But the greatest of all the records was made by the Cortez, one of the late M. J. Cumming’s fleet. Captain John Farrell, now living in West Oneida street. From the 11th of June to the 25th of November in the year 1879, the Cortez made six round trip between Oswego and Lake Michigan ports. The schooner was carrying grain to Kingston and came to Oswego for the up-cargo of coal, so that it will be seen, considering the lateness of the start and the difference in the run that she beat the record of the Latham. Two of the round trips were made in thirty-eight days one in eighteen and the other in nineteen. When it is considered that wooden steam craft take about fourteen days on an average run to Chicago and back, it will be seen that Captain Farrell put the Cortez through her paces on those trips. The loading facilities then were not nearly as efficient as those employed today.
But of all the sail craft that ever hailed from Oswego the speediest was the schooner Annie M. Peterson owned by the late Edward Mitchell, and for many years commanded by Captain Charles Bough, of 121 West Schuyler Street. There is nothing in the records here to show that she beat the record made by the Cortez but is recognized by sailormen that had she been in the same trade there would have been nothing to the records that today are handed down as remarkable. The Peterson was built as a yacht and her graceful lines attracted attention in every port of call.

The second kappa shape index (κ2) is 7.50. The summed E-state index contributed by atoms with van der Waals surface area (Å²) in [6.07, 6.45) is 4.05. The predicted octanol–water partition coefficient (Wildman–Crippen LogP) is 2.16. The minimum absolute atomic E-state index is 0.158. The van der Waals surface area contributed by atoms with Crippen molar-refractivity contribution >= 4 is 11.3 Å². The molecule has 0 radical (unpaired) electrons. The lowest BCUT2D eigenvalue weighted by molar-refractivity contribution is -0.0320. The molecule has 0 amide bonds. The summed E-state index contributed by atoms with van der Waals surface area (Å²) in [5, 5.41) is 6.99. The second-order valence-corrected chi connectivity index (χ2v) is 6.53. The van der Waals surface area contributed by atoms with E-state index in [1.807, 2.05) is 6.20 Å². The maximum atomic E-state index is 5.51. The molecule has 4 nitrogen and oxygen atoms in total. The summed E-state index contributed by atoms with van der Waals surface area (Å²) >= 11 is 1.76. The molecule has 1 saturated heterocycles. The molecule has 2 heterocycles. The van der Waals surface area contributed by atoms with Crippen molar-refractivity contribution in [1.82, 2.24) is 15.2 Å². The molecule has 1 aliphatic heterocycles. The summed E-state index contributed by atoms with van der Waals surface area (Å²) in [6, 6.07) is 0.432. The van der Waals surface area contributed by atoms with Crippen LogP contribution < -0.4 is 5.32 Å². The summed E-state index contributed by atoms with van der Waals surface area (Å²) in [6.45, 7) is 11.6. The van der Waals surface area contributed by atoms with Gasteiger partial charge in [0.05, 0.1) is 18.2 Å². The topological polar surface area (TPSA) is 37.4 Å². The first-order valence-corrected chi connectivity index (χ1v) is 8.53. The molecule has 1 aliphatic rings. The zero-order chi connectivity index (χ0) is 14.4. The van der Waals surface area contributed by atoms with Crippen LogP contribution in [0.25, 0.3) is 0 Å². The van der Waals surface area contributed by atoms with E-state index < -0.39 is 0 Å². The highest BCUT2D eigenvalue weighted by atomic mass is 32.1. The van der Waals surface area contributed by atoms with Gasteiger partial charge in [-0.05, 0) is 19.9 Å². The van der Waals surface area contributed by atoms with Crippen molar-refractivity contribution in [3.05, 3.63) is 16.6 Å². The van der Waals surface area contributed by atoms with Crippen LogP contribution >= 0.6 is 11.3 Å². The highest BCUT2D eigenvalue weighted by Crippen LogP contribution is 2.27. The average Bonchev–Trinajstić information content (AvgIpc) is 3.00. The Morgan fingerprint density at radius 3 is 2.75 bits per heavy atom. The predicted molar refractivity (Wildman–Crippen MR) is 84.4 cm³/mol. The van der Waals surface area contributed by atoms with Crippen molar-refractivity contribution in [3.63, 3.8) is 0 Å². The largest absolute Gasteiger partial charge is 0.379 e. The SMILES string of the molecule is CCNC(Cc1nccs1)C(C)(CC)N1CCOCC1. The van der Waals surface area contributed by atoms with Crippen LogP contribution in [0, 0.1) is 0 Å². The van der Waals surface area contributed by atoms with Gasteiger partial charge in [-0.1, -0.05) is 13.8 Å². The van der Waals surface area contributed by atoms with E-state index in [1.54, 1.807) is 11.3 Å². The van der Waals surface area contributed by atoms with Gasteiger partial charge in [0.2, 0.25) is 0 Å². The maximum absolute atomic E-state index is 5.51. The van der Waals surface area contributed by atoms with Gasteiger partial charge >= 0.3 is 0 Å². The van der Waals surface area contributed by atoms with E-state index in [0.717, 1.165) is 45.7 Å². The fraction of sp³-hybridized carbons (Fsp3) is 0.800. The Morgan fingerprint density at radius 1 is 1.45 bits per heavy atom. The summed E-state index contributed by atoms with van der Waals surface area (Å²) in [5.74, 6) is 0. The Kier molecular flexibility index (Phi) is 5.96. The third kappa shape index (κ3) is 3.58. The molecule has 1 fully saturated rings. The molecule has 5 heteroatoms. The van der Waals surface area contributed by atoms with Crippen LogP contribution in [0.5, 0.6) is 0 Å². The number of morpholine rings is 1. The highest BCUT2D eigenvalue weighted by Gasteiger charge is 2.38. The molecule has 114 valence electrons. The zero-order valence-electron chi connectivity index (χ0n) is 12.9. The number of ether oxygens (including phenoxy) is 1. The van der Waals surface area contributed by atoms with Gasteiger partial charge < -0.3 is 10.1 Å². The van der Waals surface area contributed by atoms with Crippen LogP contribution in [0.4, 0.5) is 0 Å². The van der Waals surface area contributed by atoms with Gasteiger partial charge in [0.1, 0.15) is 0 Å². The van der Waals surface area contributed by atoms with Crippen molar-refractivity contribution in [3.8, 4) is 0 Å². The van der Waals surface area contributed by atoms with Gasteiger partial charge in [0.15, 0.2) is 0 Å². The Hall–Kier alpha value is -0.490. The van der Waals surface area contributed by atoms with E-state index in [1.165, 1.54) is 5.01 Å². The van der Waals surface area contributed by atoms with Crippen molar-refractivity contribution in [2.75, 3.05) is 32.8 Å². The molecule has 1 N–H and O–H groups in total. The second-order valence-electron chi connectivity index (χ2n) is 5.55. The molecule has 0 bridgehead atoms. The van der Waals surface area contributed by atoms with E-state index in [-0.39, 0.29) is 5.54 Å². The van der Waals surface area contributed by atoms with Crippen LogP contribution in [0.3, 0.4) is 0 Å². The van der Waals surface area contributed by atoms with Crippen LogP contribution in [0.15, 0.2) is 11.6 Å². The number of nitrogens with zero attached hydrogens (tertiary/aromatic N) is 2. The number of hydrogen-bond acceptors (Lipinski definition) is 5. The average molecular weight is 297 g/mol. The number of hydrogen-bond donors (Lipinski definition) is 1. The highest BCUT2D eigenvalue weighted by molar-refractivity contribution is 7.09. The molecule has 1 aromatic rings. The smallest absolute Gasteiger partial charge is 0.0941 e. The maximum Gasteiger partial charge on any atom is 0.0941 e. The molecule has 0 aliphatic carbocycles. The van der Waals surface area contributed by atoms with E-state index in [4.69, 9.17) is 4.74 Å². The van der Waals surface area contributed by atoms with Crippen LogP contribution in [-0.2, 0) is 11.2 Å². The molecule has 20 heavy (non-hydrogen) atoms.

She is now a towbarge.
Back in 1861, the Cascade owned by Harvey and Halt, ship chandlers, of Chicago, made six round trips from Chicago here. She was commanded by Captain Ras Day. His brother George, afterwards master of the Kate Richmond was his first officer.
Fifty years ago it was impossible to cast one’s eye lakeward without catching a view of the shining white sails of half a dozen sailing craft going and coming on the lakes. Today there are just eighteen sailing vessels in all ports on Lake Ontario all having Canadian registry, but several of the best of them have the distinction of having been built in American yards and reflecting the best in American workmanship.